What is an Addiction?
What you THINK it is determines how you treat the problem and the people with the problem!
Definition: Drug addiction is a chronic, relapsing brain disease characterized by compulsive drug seeking and use despite often devastating consequences. It results from a complex interplay of biological vulnerability, environmental exposure and developmental factors (brain maturity).
A condition characterized by persistent changes in brain structure and function.
Genetic Makeup: Genetic factors make up from 40-60% of an individual’s vulnerability to addiction, with environmental and developmental variables influencing whether and how particular genes are expressed.
Research has shown that early drug and/or alcohol use significantly increases the probability of an addiction. This is because the brain is still developing and in the process of learning. People with psychiatric disorders have a higher risk of drug abuse and addiction than the general population. These include anxiety, depression, bi-polar and ADHD.
Research continues to improve our understanding of the biological mechanisms underlying drug abuse and addiction. There are over 200 neurotransmitters identified in the brain.
All drugs of abuse directly or indirectly target the brain’s reward system by flooding the circuit with dopamine… the neurotransmitter that regulates feelings of pleasure… as well as movement, emotion, cognition and motivation. (Limbic System). Over-stimulation of this system produces the euphoric effects sought by people who abuse drugs and teaches them to repeat the behavior.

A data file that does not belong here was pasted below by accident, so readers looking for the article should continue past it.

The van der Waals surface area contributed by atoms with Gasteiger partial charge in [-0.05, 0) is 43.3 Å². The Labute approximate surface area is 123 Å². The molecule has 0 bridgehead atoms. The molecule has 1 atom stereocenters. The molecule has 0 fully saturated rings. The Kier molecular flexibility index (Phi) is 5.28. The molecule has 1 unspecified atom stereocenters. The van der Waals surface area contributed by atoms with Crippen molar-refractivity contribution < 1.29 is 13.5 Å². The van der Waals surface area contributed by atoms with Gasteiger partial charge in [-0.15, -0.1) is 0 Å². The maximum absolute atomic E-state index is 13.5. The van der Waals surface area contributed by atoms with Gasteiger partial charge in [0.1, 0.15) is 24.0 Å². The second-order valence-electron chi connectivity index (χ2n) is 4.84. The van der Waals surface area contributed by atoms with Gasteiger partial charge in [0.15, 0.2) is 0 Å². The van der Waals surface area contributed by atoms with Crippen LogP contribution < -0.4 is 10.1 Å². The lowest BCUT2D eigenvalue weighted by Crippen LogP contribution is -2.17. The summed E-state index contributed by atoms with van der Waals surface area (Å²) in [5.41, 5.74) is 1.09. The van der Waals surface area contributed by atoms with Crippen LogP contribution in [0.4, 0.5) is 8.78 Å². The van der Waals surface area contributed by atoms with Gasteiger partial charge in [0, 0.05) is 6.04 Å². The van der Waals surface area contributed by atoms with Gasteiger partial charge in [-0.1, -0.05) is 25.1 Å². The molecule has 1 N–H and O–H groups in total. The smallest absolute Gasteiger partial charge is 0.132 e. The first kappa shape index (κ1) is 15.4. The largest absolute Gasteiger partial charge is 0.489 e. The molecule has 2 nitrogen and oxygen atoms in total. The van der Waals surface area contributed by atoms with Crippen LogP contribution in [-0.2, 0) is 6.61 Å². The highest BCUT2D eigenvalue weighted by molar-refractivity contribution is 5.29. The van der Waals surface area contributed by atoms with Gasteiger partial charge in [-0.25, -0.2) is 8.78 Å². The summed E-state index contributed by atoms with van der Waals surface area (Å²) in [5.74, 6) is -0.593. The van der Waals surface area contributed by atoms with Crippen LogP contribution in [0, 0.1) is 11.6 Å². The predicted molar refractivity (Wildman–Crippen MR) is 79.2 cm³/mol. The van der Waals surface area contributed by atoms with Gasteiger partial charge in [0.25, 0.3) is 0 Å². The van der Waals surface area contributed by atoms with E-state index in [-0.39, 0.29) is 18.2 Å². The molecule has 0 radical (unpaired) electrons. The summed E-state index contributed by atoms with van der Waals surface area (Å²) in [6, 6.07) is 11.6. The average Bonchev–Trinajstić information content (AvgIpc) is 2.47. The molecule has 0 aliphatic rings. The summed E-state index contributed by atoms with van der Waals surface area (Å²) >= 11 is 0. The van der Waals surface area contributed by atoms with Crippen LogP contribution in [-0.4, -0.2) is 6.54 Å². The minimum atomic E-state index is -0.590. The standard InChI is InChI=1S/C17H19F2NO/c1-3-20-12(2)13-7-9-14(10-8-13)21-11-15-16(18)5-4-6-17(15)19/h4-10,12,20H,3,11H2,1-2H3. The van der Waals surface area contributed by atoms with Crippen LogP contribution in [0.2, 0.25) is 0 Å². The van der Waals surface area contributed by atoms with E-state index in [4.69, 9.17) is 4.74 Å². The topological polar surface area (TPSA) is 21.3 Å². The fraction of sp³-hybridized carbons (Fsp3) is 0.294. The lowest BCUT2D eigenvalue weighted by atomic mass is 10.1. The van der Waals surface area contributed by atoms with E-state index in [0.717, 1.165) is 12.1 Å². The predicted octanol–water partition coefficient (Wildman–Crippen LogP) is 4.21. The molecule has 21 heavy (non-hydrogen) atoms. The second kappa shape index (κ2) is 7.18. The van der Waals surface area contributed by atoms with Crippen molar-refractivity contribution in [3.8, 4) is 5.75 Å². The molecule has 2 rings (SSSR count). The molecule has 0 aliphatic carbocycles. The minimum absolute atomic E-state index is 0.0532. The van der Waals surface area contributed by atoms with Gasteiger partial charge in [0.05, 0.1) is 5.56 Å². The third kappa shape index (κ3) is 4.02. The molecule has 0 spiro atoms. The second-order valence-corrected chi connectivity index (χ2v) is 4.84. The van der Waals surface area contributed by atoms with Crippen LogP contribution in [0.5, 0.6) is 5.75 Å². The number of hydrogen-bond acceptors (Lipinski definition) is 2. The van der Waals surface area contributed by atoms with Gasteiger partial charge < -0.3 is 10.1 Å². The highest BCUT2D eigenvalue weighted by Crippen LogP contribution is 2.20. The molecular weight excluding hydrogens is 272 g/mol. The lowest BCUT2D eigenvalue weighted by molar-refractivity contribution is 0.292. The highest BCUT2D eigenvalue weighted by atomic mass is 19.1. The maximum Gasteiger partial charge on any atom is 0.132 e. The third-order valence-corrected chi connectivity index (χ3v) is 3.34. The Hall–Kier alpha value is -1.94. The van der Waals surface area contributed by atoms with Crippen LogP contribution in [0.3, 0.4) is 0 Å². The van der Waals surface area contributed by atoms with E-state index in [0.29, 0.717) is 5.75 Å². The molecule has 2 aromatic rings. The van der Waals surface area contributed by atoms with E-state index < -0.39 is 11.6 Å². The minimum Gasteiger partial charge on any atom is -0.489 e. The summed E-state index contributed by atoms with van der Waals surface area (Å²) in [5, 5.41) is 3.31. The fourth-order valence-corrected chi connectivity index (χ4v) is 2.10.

Our brains are wired to repeat activities that bring us pleasure or reward (eating, having sex) as a way to ensure our survival. Because taking drugs of abuse stimulates the same circuit, our brains urge repetition of the behavior and thus people “learn” to abuse drugs without thinking about it. The brain does not distinguish between healthy learning and pathological learning. These intense impulses can overcome a person’s willful intent not to take drugs, despite catastrophic consequences- which is the essence of drug addiction.
Therefore, even though the initial decision to take drugs is MOSTLY voluntary, once drugs take over, they cause brain changes that acutely IMPAIR a person’s ability to exert SELF-CONTROL. Brain imaging studies of drug-addicted individuals reveal physical change in the brain areas critical to judgment, decision making, learning, memory and behavior control.
Craving- Compulsion- Continued use in spite of consequences
Source: John P Crum, LCPC, Director, Addiction Treatment Strategies